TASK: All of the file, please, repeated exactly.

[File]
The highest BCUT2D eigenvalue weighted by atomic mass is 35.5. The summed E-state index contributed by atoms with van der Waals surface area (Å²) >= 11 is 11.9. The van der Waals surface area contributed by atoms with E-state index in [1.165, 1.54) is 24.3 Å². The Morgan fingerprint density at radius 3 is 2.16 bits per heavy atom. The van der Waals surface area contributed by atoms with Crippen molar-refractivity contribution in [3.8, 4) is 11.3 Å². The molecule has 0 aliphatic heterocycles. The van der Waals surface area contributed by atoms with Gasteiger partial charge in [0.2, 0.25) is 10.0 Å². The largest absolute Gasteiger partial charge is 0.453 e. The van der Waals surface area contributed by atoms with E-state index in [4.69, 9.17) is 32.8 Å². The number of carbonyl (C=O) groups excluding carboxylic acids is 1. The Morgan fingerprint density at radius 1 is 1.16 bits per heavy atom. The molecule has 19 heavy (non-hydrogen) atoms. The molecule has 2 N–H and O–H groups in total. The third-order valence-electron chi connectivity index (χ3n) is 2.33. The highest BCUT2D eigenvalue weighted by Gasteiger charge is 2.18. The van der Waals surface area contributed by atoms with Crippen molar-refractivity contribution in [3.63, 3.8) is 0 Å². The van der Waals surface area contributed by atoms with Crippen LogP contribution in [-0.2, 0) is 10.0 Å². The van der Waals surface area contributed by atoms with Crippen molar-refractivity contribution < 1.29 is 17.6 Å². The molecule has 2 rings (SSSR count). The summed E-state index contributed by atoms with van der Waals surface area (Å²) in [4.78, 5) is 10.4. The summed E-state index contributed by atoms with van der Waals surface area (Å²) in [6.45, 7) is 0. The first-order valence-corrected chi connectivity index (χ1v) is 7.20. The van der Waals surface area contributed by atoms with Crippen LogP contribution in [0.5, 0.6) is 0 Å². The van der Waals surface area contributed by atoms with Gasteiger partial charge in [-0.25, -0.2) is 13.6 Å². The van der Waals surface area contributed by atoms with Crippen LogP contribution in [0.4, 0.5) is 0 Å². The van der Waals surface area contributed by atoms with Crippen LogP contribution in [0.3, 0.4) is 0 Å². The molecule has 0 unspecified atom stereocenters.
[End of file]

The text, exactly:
The highest BCUT2D eigenvalue weighted by atomic mass is 35.5. The summed E-state index contributed by atoms with van der Waals surface area (Å²) >= 11 is 11.9. The van der Waals surface area contributed by atoms with E-state index in [1.165, 1.54) is 24.3 Å². The Morgan fingerprint density at radius 3 is 2.16 bits per heavy atom. The van der Waals surface area contributed by atoms with Crippen molar-refractivity contribution in [3.8, 4) is 11.3 Å². The molecule has 0 aliphatic heterocycles. The van der Waals surface area contributed by atoms with Gasteiger partial charge in [0.2, 0.25) is 10.0 Å². The largest absolute Gasteiger partial charge is 0.453 e. The van der Waals surface area contributed by atoms with E-state index in [4.69, 9.17) is 32.8 Å². The number of carbonyl (C=O) groups excluding carboxylic acids is 1. The Morgan fingerprint density at radius 1 is 1.16 bits per heavy atom. The molecule has 19 heavy (non-hydrogen) atoms. The molecule has 2 N–H and O–H groups in total. The third-order valence-electron chi connectivity index (χ3n) is 2.33. The highest BCUT2D eigenvalue weighted by Gasteiger charge is 2.18. The van der Waals surface area contributed by atoms with Crippen molar-refractivity contribution in [3.63, 3.8) is 0 Å². The van der Waals surface area contributed by atoms with Crippen LogP contribution in [-0.2, 0) is 10.0 Å². The van der Waals surface area contributed by atoms with Crippen molar-refractivity contribution < 1.29 is 17.6 Å². The molecule has 2 rings (SSSR count). The summed E-state index contributed by atoms with van der Waals surface area (Å²) in [4.78, 5) is 10.4. The summed E-state index contributed by atoms with van der Waals surface area (Å²) in [6.45, 7) is 0. The first-order valence-corrected chi connectivity index (χ1v) is 7.20. The van der Waals surface area contributed by atoms with Crippen LogP contribution in [0.5, 0.6) is 0 Å². The van der Waals surface area contributed by atoms with Gasteiger partial charge in [-0.25, -0.2) is 13.6 Å². The van der Waals surface area contributed by atoms with Crippen LogP contribution in [0.4, 0.5) is 0 Å². The van der Waals surface area contributed by atoms with Crippen LogP contribution in [0.3, 0.4) is 0 Å². The molecule has 0 unspecified atom stereocenters.